- Ember, a new non-invasive device, measures hemoglobin and pulse rate levels and the data can help athletes track responses to training, high-altitude conditioning and more.
The long quest for a place at next year’s Ironman world championships has already begun, even before this season’s event has taken place in Kona, Hawaii, on Oct. 8. That journey will be a strategic fight for ranking points, finishing as highly as possible in the races you compete in so that you qualify for the season finale, while trying to race as little as possible and save your energy so that you can contend for the world title.
Triathlete Jarrod Shoemaker is only just stepping up to Ironman-distance events, but has more than a decade’s worth of experience training for and racing triathlons, including representing the U.S. at the Beijing 2008 Olympic Games.
“For me it’s always been about trying to figure things out about what’s going on with my body because you really don’t know,” he says. “You feel good or you feel bad.”
At college back in the early 2000s, Shoemaker had wanted to study biology, but required classes and labs for that major had clashed with his commitment to Dartmouth’s track and cross-country teams, so he took history instead. As a pro athlete he has sought out ways to use science and technology to his advantage. “There are so many tools available right now, he says. “It’s really finding the tools that mean something and that actually make sense.”
One of those latest tools is an iPhone-sized device called Ember that can measure the concentration of hemoglobin in an athlete’s blood. Hemoglobin is the protein in red blood cells that binds to oxygen, allowing those cells to transport it around the body. Each red blood cell carries about 270 million hemoglobin molecules, and each one of those can carry four oxygen molecules. The concentration of red blood cells, known as an athlete’s hematocrit, is something endurance athletes can obsess about. Because oxygen is required for muscles to generate power aerobically, hematocrit determines the oxygen carrying capacity and effectively puts an upper limit on an athlete’s endurance exercise ability.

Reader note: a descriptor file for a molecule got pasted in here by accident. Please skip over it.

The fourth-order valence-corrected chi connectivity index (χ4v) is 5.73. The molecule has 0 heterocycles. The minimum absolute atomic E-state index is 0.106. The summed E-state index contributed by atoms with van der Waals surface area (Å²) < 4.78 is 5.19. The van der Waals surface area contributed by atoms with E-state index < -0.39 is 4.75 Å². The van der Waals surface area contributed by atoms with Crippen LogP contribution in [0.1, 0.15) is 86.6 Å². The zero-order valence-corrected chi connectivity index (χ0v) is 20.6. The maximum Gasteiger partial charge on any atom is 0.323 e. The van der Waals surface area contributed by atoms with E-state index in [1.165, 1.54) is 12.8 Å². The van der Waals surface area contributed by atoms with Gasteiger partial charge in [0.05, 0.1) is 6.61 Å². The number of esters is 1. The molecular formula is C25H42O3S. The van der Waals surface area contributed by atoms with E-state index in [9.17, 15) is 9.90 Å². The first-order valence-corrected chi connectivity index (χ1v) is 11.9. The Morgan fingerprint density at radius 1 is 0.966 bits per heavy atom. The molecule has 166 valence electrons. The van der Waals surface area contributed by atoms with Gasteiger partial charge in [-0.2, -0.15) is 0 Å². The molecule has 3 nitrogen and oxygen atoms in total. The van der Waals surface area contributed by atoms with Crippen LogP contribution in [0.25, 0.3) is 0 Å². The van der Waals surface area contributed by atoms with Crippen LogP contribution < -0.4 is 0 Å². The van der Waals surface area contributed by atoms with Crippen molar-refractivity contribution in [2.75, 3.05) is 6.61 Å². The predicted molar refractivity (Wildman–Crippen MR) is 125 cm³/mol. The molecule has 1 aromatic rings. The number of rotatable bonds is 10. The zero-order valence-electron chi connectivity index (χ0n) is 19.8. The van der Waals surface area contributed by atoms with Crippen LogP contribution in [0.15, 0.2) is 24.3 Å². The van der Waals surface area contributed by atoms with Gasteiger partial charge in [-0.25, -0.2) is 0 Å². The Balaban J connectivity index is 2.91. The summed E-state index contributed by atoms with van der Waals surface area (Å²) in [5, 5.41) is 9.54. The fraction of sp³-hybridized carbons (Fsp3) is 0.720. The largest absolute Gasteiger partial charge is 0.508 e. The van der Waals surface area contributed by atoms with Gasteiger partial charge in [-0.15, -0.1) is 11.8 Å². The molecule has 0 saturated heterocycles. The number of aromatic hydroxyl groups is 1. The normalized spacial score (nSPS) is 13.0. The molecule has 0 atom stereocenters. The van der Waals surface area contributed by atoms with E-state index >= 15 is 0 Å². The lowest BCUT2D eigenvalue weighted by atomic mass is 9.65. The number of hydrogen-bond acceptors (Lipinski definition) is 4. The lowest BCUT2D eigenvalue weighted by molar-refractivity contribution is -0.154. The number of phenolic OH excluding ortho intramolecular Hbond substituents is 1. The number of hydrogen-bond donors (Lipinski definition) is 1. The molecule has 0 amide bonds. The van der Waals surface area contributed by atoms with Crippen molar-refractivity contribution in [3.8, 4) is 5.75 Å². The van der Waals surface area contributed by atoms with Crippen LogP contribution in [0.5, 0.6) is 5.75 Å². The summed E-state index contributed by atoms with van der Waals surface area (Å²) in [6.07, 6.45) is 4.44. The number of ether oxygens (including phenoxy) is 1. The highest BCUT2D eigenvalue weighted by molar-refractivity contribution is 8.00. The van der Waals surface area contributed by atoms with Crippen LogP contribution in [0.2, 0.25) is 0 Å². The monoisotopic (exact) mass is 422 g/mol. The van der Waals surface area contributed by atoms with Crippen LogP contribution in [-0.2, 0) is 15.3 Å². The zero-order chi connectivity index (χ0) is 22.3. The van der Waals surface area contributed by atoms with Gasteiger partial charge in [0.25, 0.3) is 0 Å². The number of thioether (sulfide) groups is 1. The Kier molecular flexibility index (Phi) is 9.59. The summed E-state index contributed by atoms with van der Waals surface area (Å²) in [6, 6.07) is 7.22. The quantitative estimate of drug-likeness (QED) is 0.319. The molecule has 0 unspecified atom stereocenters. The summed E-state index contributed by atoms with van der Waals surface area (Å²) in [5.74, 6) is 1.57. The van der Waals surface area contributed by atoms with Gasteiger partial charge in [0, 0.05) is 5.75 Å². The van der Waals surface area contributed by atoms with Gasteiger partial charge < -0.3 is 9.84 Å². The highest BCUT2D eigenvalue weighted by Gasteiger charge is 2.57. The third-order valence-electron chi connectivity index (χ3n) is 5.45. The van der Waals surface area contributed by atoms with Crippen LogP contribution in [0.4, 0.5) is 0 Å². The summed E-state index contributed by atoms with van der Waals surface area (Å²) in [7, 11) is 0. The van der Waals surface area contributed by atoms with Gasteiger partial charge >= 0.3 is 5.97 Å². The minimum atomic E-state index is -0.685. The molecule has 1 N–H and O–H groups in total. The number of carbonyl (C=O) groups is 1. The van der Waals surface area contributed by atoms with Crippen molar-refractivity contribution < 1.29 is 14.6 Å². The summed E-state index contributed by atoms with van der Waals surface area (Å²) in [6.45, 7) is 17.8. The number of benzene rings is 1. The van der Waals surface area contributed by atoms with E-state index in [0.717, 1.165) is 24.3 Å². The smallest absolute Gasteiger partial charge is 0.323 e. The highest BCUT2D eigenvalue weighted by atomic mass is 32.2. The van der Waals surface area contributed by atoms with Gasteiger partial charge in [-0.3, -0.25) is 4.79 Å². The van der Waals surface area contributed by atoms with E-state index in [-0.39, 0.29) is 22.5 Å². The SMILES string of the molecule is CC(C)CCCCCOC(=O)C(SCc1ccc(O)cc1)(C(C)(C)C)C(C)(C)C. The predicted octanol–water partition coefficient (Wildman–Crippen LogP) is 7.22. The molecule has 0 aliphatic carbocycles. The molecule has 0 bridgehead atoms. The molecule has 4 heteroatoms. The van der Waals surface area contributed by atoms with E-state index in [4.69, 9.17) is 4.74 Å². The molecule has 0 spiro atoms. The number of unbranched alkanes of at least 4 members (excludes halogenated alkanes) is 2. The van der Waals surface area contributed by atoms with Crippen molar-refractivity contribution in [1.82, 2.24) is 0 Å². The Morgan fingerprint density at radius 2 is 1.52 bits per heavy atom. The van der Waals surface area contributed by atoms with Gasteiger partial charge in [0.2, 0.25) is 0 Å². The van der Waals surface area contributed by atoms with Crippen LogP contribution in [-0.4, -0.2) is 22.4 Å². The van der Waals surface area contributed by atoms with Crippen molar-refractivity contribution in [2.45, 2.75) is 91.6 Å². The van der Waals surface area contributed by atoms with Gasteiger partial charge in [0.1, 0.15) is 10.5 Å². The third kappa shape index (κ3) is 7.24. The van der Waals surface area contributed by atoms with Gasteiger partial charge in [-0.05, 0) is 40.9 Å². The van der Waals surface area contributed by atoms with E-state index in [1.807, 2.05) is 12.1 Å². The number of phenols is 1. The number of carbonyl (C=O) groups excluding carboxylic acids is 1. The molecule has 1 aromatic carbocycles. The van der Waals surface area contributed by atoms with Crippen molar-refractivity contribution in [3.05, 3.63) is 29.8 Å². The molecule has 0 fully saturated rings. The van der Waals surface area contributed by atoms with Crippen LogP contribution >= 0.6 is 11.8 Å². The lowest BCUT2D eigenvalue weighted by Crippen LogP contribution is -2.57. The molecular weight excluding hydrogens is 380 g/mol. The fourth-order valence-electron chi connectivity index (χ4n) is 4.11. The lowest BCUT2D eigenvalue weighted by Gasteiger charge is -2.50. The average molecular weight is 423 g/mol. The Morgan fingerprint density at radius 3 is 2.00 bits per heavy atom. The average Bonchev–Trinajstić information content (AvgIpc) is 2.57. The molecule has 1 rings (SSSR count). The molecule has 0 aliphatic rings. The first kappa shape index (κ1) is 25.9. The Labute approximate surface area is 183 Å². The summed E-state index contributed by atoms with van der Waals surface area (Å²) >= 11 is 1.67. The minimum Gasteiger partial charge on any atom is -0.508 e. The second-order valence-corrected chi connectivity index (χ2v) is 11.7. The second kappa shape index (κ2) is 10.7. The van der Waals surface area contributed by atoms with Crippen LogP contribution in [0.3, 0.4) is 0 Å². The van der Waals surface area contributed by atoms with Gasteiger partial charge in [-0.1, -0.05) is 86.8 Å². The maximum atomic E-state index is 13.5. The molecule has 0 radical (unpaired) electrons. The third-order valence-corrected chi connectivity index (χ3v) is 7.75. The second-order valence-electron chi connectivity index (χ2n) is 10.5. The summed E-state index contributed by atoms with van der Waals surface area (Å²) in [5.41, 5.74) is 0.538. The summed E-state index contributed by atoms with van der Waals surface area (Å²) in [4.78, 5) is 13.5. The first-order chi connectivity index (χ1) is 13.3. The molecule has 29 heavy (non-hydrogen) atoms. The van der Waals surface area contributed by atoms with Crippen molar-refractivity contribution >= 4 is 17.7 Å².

Attempting to increase hematocrit is why some athletes train at high altitude, while others sleep in hypoxic tents. Over time, a person’s body will respond to low oxygen conditions by producing more red blood cells in order to try to capture more of the ambient oxygen. Boosting red blood cell concentration is also why athletes can turn to performance-enhancing drugs, such as synthetic erythropoietin (EPO), which stimulates red blood cell production.
Similar to pulse oximeters used in hospitals, Ember has a finger clip sensor connected to the main device by a wire. This clip shines different wavelengths of light through a person’s fingertip, and measures how much of each wavelength gets absorbed by tissue, bone, and blood. Each time a person’s heart beats there is a surge in the flow of the blood through the arteries, and this affects how much of the light from the clip passes through their finger. By looking for that pulse-related change in the light signal, pulse oximeters can both measure heart rate and determine characteristics about the blood. For example, Hemoglobin changes color according to whether it is carrying oxygen or not—bright red when it is, and dark red when it is not—and so measuring how much of each color gets absorbed can allow pulse oximeters to determine blood oxygen saturation.